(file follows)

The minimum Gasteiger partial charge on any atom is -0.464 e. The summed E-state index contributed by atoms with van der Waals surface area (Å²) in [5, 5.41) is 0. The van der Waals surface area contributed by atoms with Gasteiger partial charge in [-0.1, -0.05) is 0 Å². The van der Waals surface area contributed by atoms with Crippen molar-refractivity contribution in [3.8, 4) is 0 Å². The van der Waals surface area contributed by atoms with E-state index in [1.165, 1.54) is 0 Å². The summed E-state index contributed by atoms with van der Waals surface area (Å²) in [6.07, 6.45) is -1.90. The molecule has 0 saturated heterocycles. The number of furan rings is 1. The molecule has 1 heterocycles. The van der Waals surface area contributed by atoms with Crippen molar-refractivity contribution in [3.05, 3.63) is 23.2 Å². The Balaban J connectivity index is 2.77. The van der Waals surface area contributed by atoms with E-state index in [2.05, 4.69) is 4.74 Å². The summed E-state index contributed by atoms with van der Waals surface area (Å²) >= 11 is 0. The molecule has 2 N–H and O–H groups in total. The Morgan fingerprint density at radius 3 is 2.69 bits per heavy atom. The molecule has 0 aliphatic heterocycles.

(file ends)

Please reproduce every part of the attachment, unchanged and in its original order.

The minimum Gasteiger partial charge on any atom is -0.464 e. The summed E-state index contributed by atoms with van der Waals surface area (Å²) in [5, 5.41) is 0. The van der Waals surface area contributed by atoms with Gasteiger partial charge in [-0.1, -0.05) is 0 Å². The van der Waals surface area contributed by atoms with Crippen molar-refractivity contribution in [3.8, 4) is 0 Å². The van der Waals surface area contributed by atoms with E-state index in [1.165, 1.54) is 0 Å². The summed E-state index contributed by atoms with van der Waals surface area (Å²) in [6.07, 6.45) is -1.90. The molecule has 0 saturated heterocycles. The number of furan rings is 1. The molecule has 1 heterocycles. The van der Waals surface area contributed by atoms with Crippen molar-refractivity contribution in [3.05, 3.63) is 23.2 Å². The Balaban J connectivity index is 2.77. The van der Waals surface area contributed by atoms with E-state index in [2.05, 4.69) is 4.74 Å². The summed E-state index contributed by atoms with van der Waals surface area (Å²) >= 11 is 0. The molecule has 2 N–H and O–H groups in total. The Morgan fingerprint density at radius 3 is 2.69 bits per heavy atom. The molecule has 0 aliphatic heterocycles.